This rain gear set keeps things simple with a two-tone color scheme that’s not too loud, but will still show up on the road. The reflective piping does help in that regard, however, and is included on the chest, back, arms and legs of the Xelement Rain Suit. The jacket and pants are made from 100% Oxford nylon which is water-resistant and waterproof in some cases when backing’s used. This suit’s listed as “water-resistant”, so the jury is still out on just how dry this one will keep you under duress.
While its ability to shed water compared to other rain suits is up in the air, we were rather impressed with the overall quality of this suit and its thickness. There is no sizing chart, but there should be a size for almost everyone considering it’s listed from a small to a 4XL.
So far we’ve shown you one and two-piece rain suits, and while you can mix and match the latter, sometimes you don’t need to buy both. If you already have a waterproof riding jacket, you’ll want to consider the Olympia Horizon Rain Pants to get your lower half dry.
Rain pants don’t have to be stylish, they just need to do two things; keep your pants dry and fit comfortably. We’re pleased to say Olympia nailed both of those areas as the Horizon Rain Pants are 100% waterproof and have a unique feature you won’t find on many other garments. When not in use, you can fold these pants up into a self-contained pocket on the pants, so they will take up little to no space on your road rocket or hog. Heat shields are in the legs for protection against exhaust while Velcro leg straps to ensure a proper fit at the ankle. That’s minor, but a major plus if elastic strangles your ankles.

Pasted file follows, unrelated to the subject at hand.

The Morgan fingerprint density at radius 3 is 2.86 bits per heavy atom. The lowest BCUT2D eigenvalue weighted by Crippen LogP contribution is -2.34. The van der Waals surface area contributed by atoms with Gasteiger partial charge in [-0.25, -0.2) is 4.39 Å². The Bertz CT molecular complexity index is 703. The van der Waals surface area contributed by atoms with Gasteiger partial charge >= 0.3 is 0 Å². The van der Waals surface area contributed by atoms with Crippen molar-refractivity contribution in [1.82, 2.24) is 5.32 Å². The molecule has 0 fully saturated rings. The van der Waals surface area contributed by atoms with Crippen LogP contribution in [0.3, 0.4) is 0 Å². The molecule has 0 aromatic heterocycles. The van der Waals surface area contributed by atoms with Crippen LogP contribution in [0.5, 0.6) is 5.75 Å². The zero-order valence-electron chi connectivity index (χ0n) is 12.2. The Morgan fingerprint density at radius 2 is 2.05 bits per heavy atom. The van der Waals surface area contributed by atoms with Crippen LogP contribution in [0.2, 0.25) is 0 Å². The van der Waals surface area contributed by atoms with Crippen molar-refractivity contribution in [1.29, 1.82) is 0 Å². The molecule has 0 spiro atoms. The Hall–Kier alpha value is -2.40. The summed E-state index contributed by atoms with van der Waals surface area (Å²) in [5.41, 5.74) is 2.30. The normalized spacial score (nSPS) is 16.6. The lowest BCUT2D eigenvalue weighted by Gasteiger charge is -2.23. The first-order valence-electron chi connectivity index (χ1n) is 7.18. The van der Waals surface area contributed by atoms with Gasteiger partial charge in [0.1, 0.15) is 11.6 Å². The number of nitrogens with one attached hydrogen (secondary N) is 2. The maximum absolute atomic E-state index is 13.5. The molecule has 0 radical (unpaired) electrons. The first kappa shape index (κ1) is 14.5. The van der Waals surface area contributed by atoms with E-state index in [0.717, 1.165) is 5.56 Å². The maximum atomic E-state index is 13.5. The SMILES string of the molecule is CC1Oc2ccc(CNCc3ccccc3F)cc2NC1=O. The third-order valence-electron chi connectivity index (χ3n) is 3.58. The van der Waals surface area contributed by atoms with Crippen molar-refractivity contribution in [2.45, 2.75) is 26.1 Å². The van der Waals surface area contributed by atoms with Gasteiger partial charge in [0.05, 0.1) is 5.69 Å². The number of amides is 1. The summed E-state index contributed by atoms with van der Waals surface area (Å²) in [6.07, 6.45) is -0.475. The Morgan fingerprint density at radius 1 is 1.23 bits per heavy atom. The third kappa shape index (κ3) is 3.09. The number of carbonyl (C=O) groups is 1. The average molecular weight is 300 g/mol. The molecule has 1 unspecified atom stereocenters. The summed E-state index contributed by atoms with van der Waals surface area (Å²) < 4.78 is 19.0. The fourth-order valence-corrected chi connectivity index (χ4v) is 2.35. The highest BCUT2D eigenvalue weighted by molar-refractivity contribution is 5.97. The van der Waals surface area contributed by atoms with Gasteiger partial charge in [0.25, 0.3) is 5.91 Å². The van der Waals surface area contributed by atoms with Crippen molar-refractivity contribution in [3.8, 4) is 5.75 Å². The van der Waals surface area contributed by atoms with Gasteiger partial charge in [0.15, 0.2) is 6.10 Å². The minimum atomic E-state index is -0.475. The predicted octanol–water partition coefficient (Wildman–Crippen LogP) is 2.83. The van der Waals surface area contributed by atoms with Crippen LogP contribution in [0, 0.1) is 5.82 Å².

There’s no downside to Olympia’s Horizon Rain Pants; they perform just as you’d expect and are one of a handful of options that give you a choice of color. All have a black base, but the stripe on the side comes in neon yellow, neon orange, pewter, and pewter gray. These tend to run a little small, so check the companies sizing chart beforehand.
Frogg Toggs knows a thing or two about making rain gear. Their All Sport Rain Suit isn’t necessarily built for motorcycle riders, but a great alternative nonetheless. That’s partly due to the materials used, but also has a little something to do with overall build quality.
Frogg Togg didn’t go with nylon or even polyester for their rain suit. Instead, they used something called polypropylene. We won’t dig into the chemical makeup of this material although it’s of the non-woven variety, so it’s bonded together and not woven. The fabric also gives it a bit of thickness compared to other materials. The jacket zips and has elastic cuffs, but also has a buttoned storm flap and high collar. That hood zips off, so it won’t be an issue while you ride and the pants are just as sturdy as the top. They have adjustable leg openings and a thick 1” waist band with a cord lock.
Now for the negative, and it’s a doozy. Frogg Toggs are the best solution to keep you dry, and other garments really don’t come close in regards to their overall protection and style. Unfortunately, the legs aren’t treated against heat, so you will want to have a patch sewn in if your legs get toasty next to the exhaust. It won’t be an issue with all bikes, but something to consider.